Grades of Hardwood Flooring and What You Need to Know

Nick P. Cellucci
Written by Nick P. Cellucci
Updated February 16, 2022
Mother and son playing on the living room floor
Photo: Maskot / Maskot / Getty Images

Highlights

  • Natural wood imperfections include knots, streaks, and wormholes.

  • Hardwood grading systems help you determine the look of a floor.

  • Grading refers to the wood’s appearance, not quality or durability.

  • Planks with the most uniform look are rare and tend to cost more.

  • Rustic-looking planks are more affordable and hide damage well.

Get quotes from up to 3 pros!
Enter a zip below and get matched to top-rated pros near you.

Known, loved, and often imitated for its aesthetic qualities, natural hardwood flooring varies in look depending on species and stain. Because they’re harvested from real trees, wood planks also feature unique patterns and imperfections. To give you more control over the final look of your floors, hardwood is held to certain grading standards. We’ll explain the system and the different grades you’ll encounter when comparing hardwood types.

What Are Hardwood Flooring Grades?

One of the most important things to know before selecting hardwood floors is that every piece of wood features natural irregularities called character marks. Hardwood grading scales define these marks and help homeowners and pros alike measure their number in different types of wood. Natural character marks include:

  • Knots: Dense, round spots formed at the base of a branch. Most grades only allow “sound” knots of smooth, solid wood.

  • Streaks: Caused by mineral deposits in a tree’s rings or by the tree’s sap. These are long, thin, dark areas in the wood.

  • Wormholes: Created by worms or grubs while the tree was still alive, these spots are generally no more than a quarter-inch wide.

Several different grading scales are used in the lumber industry, including unique scales that individual manufacturers have for their own products.  However, the system established by the National Oak Flooring Manufacturers Association (NOFMA), upheld by the National Wood Flooring Association (NWFA), is used for almost all hardwood flooring sold in the U.S..

This system provides a standard set of rules to grade hardwood by appearance and the presence of certain character marks—giving buyers an idea of what they can expect the face of each board to look like and helping them find the exact style they’re looking for. It doesn’t assess the wood's quality, durability, stability, structural integrity, or hardness.

Different Hardwood Flooring Grades

Refurbished kitchen with dining table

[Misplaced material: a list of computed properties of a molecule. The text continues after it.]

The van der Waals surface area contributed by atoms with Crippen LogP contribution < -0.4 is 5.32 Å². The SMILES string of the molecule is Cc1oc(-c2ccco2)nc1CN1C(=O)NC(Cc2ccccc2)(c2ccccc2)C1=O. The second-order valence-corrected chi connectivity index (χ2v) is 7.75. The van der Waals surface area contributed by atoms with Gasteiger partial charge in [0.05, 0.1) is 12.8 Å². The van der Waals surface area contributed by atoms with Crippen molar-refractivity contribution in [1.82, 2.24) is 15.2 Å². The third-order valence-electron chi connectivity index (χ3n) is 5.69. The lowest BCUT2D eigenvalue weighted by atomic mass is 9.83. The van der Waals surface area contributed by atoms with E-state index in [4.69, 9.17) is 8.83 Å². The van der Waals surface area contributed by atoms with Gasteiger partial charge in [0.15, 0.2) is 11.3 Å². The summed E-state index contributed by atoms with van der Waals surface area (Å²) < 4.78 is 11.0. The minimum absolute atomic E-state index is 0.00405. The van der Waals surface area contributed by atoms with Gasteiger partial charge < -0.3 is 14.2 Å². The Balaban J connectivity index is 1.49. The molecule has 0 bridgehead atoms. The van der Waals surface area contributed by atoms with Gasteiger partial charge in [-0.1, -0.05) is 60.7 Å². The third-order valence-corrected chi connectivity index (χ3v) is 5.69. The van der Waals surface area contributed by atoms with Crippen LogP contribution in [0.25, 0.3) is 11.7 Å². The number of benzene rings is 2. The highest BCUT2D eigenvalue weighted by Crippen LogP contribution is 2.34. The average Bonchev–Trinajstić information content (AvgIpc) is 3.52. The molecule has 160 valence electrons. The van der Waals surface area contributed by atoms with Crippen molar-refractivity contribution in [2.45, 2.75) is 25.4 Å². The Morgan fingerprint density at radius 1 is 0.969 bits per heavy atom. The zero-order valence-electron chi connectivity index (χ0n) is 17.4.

Photo: Westend61 / Westend61 / Getty Images

Before making a purchase or hiring a local hardwood installer, consider the look you want to achieve and choose one of the following wood flooring grades to match your vision.

Clear Grade

Sometimes called Firsts and Seconds (FAS), Clear Grade is premium wood from the heart of the tree. These boards are somewhat rare, so they’re often sliced thin for use in engineered hardwood planks. Clear Grade wood almost always costs more than character grades. Features include:

  • Consistent grain and color from board to board

  • A face all but free of character marks

  • Smooth, uniform look and classic, clean tone

Select Grade

Cut from both heartwood and sapwood, Select Grade hardwood accounts for no more than 15% of the tree. These boards are in the same cost range as Clear Grade wood, so the two grades are often bundled together. Features include:

  • ore color variation between and within boards

  • Subtle differences in grain pattern from board to board

  • Fairly consistent face, largely free of imperfections

#1 Common Grade

The common grades start to let the character marks shine through and show them off as a design feature. If you want to highlight the natural beauty of your hardwood flooring without making it the focal point of your room, you can opt for the more subtle character of #1 Common Grade wood. Features include:

  • More variation in color, with both light and dark boards

  • Small but visible swirls, knots, and streaks in most boards

  • More variation in board length

#2 Common Grade

Sometimes called “Rustic Grade,'' this grade moves even farther away from uniformity and puts the organic natural appearance of the wood on display. The heavy character markings can help hide scratches and dings in high-traffic rooms or homes with active pets or children—making your hardwood flooring care routine more manageable. Features include:

  • Stark color variations from board to board

  • Darker and more frequent streaks, knots, and wormholes

  • Highly inconsistent grain patterns and swirls

Cabin Grade

This grade offers a rough-hewn look that’s great if you’re designing a playroom, workshop, a literal cabin, or any room that might experience a lot of wear-and-tear thanks to its ability to hide damage. You’ll find bundles of Cabin Grade wood at substantially lower prices than other grades. Features include:

  • No consistency in color or grain pattern

  • Large streaks, deep knots, and other marks

Need professional help with your project?
Get quotes from top-rated pros.